When magnetic field is applied perpendicular to a current carrying conductor, then voltage is developed across the conductor in the direction perpendicular to both current and magnetic field. This effect is called Hall effect.
Let us consider a rectangular cross sectional specimen carrying current ‘Ix‘ in x-axis. Then electrons get drifted in opposite direction to the flow to current. Their velocity is ‘vx‘. Let uniform magnetic field ‘Bz‘ be applied on the specimen along z-axis. Let ‘θ’ be the angle between the direction of magnetic field and the plane of the conductor. Then each of the drifting electrons experience Lorentz force along negative y-axis which is given by
Fl = evxBzsinθ
The Lorentz force causes the electrons to bend downwards which will result to the collection of large number of electrons at the lower surface and deficiency of electrons at the upper surface. Therefore, downward electric field is generated, which is called Hall Field (EH).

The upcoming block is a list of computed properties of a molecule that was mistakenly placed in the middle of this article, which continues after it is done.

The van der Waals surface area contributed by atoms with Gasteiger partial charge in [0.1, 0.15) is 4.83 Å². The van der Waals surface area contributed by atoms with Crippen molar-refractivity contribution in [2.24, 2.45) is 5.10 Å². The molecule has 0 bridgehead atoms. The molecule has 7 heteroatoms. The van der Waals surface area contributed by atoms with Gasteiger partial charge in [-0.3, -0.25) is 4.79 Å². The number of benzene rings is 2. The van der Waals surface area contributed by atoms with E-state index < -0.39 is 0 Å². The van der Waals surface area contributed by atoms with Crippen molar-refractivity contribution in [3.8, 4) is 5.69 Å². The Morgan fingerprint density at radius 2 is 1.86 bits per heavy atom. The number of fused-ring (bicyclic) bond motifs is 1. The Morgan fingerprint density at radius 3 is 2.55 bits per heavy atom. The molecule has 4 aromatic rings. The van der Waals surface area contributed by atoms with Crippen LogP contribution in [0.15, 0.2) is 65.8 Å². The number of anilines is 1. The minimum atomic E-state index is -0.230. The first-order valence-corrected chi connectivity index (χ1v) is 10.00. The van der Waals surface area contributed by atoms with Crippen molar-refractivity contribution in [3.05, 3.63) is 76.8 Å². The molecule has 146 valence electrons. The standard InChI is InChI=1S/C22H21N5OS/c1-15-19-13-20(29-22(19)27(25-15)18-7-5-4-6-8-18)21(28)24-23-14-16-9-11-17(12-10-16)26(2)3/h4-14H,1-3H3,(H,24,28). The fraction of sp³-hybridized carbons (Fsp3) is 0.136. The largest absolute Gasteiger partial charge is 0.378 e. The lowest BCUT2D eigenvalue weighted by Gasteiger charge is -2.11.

The Hall field opposes the further downward movement of electrons. So, at steady state condition,
Electrostatic force = Lorentz force
or, e × Eh = evxBz
or, EH = vxBz …. (i)
The current density Jx is given by,
Jx = – nevx …. (ii), where the negative sign represents the nature of charge of electrons.
Dividing equation (i) by (ii), we get,
EH⁄Jx = vxBz⁄– nevx
∴ EH = JxBz⁄– ne
This gives the magnitude of Hall electric field.
EH⁄JxBz = – 1⁄ne
∴ EH⁄JxBz = RH, where RH is Hall coefficient or Hall constant.
Hall constant is defined as the Hall field per unit current density per unit transverse magnetic field.
The applications of Hall Constant are:
- Hall constant can be used to find out the concentration of charge.
- It can be used to identify the nature of charge carrier.